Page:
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Thursday, May 06, 2004

Again: Surveillance meets Sousveillance

As an Update to the ongoing Sousveillance ("inverted Surveillance") discussion (1; 2; 3) after the IWIS 2004 (International Workshop on Inverse Surveillance, 2004 April 12th) Howard Rheingold comes up with another article: "Inverse Surveillance" -- What We Should Do With All Those Phonecams".

What does Wikipedia tell us about Sousveillance? It says "Even today's personal sousveillance technologies like cameraphones and weblogs tend to build a sense of community, on contrast to surveillance that some have said is corrosive to community."

As we stated on April 24: "Naturally there are other opinions out there, esp. because of the self-perfoming of Mr. Mann. The term "Sousveillance" is on the Wikipedia list for deletion." This isn´t true anymore, meanwhile this entry - 10 days later - has been changed, it has been completely new written. All critical aspects have been removed.

Anyway, we are disappointed. Although all other sources are clapping their hands: what Howard Rheingold is writing in his article is absolutely nothing new. It´s just a repetition of what was published on the wallpaper of IWIS2004. Nothing more. That´s it.

Ridiculous. Steven Mann formerly - in his early years - was sometimes wrongfully treated like a charlatan, but now (in fact he did so the first time in late 2002) that Grandpa Howard Rheingold has said "You are granted to enter my church and religion" the fans and disciples are clapping their hands and cry HURRA - not because of Mann, not because of Rheingold, but because of what Rheingold is reporting about Mann. Kinda metaclapping (they would call it "ClappingVeillance" - we are watching if you´re clapping or not). We don´t blame Rheingold for this.

If you watch the past and discussion list, you´ ll find even more new phrases, terms and expressions: mobveillance by Mr. Moblogg himself, equiveillance theory, coteveillance or coveillance ("Sometimes this variation of sousveillance ("personal sousveillance") has been referred to as coteveillance or coveillance in the literature") and so on and on. Now all the late adoptors appear with "I totally agree with your points and think they are very valuable" advising us to buy their new book and to follow their new "prototype ideas".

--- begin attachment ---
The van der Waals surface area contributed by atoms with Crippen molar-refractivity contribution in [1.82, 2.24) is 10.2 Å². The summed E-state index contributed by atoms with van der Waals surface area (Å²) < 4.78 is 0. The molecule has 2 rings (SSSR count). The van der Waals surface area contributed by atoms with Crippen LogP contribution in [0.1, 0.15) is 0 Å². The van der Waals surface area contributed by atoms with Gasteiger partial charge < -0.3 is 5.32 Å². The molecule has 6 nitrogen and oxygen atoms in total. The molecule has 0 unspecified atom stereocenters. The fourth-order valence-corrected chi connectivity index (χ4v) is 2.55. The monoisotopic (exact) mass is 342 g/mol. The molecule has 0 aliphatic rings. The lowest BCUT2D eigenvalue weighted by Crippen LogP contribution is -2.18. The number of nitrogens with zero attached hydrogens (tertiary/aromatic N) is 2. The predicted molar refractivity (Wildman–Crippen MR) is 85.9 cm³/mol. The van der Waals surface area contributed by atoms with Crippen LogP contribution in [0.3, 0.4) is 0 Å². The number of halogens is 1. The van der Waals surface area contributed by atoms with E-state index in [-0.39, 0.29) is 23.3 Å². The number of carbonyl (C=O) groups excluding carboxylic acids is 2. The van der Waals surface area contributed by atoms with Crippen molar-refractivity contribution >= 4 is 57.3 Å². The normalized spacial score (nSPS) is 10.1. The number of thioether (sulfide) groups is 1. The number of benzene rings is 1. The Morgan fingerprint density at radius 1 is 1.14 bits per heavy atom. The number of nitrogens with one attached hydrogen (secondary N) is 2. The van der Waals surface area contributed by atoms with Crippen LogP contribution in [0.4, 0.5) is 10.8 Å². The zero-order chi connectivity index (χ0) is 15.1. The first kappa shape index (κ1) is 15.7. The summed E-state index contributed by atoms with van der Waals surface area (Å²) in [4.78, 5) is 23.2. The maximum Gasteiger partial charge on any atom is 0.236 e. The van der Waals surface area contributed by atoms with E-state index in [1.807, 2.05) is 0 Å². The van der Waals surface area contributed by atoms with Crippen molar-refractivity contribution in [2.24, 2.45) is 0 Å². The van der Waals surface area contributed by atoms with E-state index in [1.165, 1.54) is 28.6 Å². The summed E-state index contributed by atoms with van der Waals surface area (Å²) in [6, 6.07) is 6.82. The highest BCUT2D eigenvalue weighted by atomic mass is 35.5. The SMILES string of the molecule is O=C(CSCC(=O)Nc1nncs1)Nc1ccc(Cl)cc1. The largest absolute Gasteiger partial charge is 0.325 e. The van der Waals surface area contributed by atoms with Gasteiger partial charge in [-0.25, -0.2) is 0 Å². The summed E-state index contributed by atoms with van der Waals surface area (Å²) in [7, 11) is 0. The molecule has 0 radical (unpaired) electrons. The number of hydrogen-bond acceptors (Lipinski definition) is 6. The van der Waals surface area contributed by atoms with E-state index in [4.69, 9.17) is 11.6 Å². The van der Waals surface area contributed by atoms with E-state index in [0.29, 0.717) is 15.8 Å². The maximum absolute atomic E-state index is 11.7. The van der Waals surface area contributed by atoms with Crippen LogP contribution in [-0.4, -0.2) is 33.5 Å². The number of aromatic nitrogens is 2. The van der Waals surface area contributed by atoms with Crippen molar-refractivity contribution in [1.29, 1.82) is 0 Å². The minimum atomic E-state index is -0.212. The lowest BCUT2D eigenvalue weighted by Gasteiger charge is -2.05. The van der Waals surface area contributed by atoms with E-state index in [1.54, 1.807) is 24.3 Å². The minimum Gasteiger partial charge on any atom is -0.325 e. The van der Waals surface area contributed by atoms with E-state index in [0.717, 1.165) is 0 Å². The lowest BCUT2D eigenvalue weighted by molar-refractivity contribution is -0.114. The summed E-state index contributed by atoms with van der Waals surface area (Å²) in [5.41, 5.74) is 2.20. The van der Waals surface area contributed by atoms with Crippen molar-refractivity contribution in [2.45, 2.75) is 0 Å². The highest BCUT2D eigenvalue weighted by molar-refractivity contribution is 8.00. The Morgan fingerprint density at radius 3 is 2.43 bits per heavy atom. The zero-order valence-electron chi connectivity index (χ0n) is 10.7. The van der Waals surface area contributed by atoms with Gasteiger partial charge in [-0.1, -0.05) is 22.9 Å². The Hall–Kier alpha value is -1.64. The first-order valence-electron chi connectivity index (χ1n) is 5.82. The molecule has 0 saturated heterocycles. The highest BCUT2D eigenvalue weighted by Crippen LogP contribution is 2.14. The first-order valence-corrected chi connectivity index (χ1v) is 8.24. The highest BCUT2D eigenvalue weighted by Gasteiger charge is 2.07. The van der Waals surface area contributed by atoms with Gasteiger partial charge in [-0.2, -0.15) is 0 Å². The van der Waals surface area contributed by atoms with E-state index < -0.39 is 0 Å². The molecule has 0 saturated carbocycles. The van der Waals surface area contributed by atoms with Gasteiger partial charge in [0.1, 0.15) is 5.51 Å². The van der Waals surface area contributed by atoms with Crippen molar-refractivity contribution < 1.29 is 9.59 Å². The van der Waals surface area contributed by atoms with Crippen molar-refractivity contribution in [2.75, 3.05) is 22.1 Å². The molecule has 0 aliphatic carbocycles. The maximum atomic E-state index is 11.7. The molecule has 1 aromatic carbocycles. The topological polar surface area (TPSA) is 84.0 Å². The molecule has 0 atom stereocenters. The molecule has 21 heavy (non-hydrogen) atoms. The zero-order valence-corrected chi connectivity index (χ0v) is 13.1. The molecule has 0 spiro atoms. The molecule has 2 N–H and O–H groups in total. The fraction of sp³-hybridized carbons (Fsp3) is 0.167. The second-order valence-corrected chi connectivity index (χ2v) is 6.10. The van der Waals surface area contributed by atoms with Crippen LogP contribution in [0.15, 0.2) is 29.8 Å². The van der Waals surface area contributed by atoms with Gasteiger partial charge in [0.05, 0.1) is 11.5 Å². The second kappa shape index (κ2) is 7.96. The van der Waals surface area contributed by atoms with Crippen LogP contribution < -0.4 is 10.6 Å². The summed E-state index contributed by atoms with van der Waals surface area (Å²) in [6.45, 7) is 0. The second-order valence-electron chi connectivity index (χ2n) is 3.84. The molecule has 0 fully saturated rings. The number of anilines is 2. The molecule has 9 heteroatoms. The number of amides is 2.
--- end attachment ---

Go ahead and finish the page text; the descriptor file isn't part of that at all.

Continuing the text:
It´s becoming an endless discussion. It´s like two pals sitting together. One says, "Let´s invent a new expression, a new term, a new phrase. I´ll invent it. Later I´ll add some content, impact and meaning to it, somehow hazy, blurred, fuzzy. You are the one to write about it. At that point it can´t be ignored anymore. Then, at a certain point, we will have a movement, an agitation. People will start to believe what we say and what you report. It´s a cycle of self referring one to each other. We will have meetings and conferences. You continue to report. Then the cash comes in. In the end inventing an expression is money. The cash cycle starts. We´ve done."

This reminds us of what Schopenhauer said about Hegel and Kant more in general: "Experiences without terms are blind, terms without experiences are empty and blank ("Anschauungen ohne Begriffe sind blind, Begriffe ohne Anschauungen leer ").

Make up your mind yourself, these are some other links: 1; 2, Techdirt Wireless where Mike Masnick adds simple at the end: "The content has already been published. " [The Connected Camera Fights Back: "Every time someone trashes the idea of camera phones because the camera quality sucks, we try to point out that the amazing thing about a camera phone isn't in how it compares to a regular camera, but the fact that camera is connected . Howard Rheingold makes the point especially clear in his latest column for TheFeature, pointing out that one way to fight back against the ubiquitous surveillance cameras all around is to do some "inverse surveillance" with camera phones back at official misdeeds . He makes the point that in the past, when an abuse of power was happening by the police or other authorities, one of the first things they would try to do is to confiscate and/or destroy cameras that witnessed the event. However, if the camera is connected and streaming the images onto the internet in real-time, it doesn't do much good to confiscate the camera. The content has already been published."]; 3; 4; 5.

May 6, 2004 | Permalink


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